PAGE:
Psychology, Department of

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Cultural Differences in Infant Spontaneous Behaviour: Evidence From a Small-Scale, Rural Island Society

Peer reviewed: 
Yes, item is peer reviewed.
Date created: 
2020-09-28
Abstract: 

We examined infant activity level and attention in 45 eight‐month‐old infants (mean age 8.8, SD = 2.07) living in two diverse socio‐cultural contexts: rural island societies in the South Pacific and urban Western societies in North America. Infants and mothers were observed for 10 minutes in a face‐to‐face interaction and later coded for the frequency of infants' motor movements and gaze shifts. Results indicate that infants in urban North American societies produced more frequent motor movements and gaze shifts compared to infants in rural, island societies in Oceania. We interpret these discrepancies as reflecting differences in social experience, ecological niches as well as physiological experiences. These findings highlight the complex interplay of development and experience early in life.

Document type: 
Article

Bridging Risk Assessments to Case Planning: Development and Evaluation of an Intervention-Planning Tool for Adolescents on Probation

Peer reviewed: 
Yes, item is peer reviewed.
Date created: 
2019-09-05
Abstract: 

Even though risk assessment tools are often intended to inform case planning, they do not provide much direct guidance. As such, we developed an intervention-planning tool called the Adolescent Risk Reduction and Resilient Outcomes Work-Plan (ARROW) to accompany the Structured Assessment of Violence Risk in Youth. The ARROW includes a decision support system, guide, and training, and is one of the first tools of its kind. To evaluate the ARROW, we conducted two studies: (a) a vignette study with 178 professionals and (b) a field study with 320 propensity-score matched adolescents. Most professionals (>98%) rated the ARROW as useful. Moreover, compared with (a) unstructured plans and (b) a simple form, ARROW plans were more likely to include supported interventions, adhere to best practices, and integrate culturally tailored approaches for Indigenous adolescents. Formulations also showed improvements. However, further research is needed on strategies to bridge risk assessment and risk management.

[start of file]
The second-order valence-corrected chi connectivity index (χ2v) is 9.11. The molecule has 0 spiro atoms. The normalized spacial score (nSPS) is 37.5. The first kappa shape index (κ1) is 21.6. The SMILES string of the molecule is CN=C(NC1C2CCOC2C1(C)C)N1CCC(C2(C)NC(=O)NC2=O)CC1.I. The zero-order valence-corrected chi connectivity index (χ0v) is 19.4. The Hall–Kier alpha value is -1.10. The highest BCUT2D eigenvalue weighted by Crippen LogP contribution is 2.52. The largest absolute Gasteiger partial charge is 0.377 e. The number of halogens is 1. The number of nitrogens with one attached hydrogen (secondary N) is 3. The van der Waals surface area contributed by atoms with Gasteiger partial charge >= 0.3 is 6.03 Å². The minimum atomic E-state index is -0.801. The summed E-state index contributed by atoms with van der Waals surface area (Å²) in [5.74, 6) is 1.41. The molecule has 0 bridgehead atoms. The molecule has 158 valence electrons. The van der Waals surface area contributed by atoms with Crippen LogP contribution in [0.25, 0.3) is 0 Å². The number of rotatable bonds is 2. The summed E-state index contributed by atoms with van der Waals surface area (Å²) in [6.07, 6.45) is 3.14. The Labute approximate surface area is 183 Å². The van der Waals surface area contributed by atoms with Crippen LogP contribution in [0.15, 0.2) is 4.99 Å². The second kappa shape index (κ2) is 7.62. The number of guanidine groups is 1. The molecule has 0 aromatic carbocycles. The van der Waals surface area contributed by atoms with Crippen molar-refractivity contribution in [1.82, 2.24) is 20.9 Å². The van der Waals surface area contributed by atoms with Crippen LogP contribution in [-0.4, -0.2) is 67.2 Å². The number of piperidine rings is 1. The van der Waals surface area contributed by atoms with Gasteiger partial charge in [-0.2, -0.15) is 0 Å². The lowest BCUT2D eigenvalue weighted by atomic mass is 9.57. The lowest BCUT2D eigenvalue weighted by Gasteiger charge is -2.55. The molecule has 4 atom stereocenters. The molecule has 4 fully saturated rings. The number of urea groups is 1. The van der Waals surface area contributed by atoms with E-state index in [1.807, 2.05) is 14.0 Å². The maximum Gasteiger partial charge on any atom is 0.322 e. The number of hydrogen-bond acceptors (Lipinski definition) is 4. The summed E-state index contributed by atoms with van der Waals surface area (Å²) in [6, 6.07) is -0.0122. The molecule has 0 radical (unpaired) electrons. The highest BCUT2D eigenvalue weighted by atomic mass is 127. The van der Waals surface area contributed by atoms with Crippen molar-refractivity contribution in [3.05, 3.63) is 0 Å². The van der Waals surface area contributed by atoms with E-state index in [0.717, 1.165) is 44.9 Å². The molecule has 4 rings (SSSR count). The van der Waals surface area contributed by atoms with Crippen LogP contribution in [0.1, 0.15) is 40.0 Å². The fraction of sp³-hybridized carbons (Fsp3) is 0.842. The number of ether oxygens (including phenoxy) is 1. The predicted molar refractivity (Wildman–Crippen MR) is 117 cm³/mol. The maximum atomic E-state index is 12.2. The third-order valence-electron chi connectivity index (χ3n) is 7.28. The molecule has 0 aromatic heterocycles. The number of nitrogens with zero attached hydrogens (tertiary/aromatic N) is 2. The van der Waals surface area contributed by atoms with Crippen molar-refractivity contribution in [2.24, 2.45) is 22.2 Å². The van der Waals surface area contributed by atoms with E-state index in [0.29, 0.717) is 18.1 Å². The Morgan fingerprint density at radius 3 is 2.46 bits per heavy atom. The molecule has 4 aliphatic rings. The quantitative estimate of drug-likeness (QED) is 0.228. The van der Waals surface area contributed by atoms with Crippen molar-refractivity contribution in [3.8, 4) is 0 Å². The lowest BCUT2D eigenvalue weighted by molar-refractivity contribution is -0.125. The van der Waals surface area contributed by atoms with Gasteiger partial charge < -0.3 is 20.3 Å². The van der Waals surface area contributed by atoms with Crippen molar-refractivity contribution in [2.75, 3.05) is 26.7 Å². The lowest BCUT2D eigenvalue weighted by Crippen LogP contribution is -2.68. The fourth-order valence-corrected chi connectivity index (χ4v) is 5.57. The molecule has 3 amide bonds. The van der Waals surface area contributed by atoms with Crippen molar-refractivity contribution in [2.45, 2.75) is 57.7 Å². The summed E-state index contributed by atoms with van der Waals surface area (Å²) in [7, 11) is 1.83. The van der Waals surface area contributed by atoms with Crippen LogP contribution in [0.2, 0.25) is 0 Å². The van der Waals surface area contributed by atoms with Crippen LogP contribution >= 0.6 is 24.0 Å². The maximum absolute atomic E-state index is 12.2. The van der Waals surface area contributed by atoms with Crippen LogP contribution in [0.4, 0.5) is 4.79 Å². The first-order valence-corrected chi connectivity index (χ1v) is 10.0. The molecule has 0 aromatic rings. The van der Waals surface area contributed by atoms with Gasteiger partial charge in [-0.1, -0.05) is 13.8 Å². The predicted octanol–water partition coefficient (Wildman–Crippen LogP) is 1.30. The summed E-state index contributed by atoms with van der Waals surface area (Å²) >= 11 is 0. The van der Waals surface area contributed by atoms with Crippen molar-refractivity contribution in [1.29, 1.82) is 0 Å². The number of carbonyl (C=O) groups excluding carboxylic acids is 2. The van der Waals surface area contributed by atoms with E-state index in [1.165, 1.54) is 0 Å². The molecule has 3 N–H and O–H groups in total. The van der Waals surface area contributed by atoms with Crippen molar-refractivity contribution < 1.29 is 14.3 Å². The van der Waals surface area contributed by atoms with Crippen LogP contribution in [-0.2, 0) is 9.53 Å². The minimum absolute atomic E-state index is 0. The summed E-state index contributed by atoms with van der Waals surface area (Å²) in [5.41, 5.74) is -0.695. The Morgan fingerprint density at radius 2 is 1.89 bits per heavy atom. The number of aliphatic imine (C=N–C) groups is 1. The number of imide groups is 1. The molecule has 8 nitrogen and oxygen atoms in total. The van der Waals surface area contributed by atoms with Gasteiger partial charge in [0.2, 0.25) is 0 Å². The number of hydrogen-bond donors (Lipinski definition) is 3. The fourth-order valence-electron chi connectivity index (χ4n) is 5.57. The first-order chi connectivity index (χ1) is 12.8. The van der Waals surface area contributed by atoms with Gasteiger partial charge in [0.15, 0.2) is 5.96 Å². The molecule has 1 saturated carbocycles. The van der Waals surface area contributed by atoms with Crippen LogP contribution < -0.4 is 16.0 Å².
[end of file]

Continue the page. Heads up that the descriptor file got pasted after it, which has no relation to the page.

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Do Community Structural Characteristics Moderate the Association Between Mental Health and the Frequency and Severity of Violent-Behavioral Outcomes in Community Respondents?

Peer reviewed: 
Yes, item is peer reviewed.
Date created: 
2019-12-02
Abstract: 

In this prospective study, we examined the association between three types of mental health symptom clusters (i.e., psychotic, internalizing, and externalizing) and the frequency and severity of violent-behavioral outcomes, and whether community disadvantage, residential instability, and criminogenic facility density moderated these associations. Study data were derived from 258 community-dwelling adults nested in 60 postal forward sortation areas (FSAs) in a large metropolitan area in Western Canada who were assessed twice over a 6-month period. In addition, census and administrative data were obtained on the same areas. Controlling for sociodemographic characteristics (i.e., age, gender, ethnicity, relationship status, and employment status), lifetime history of violent-behavioral outcomes, and community structural characteristics, internalizing and externalizing mental health symptoms were significantly positively associated with the frequency and severity of subsequent violence perpetration and with the severity of subsequent violent victimization. Several significant interactions were observed: internalizing symptoms increased the risk of frequent and severe violence perpetration in FSAs with high but not low disadvantage, and externalizing symptoms increased the risk of frequent violent victimization in FSAs with a high but not low criminogenic facility density. Only the interactive association of internalizing symptoms and community disadvantage with the severity of violence perpetration, however, remained significant after Bonferroni correction was applied. These findings provide tentative support that associations between mental health and violent-behavioral outcomes can vary with community context. The implication of these findings for assessing and managing violent-behavioral outcomes in the community is discussed.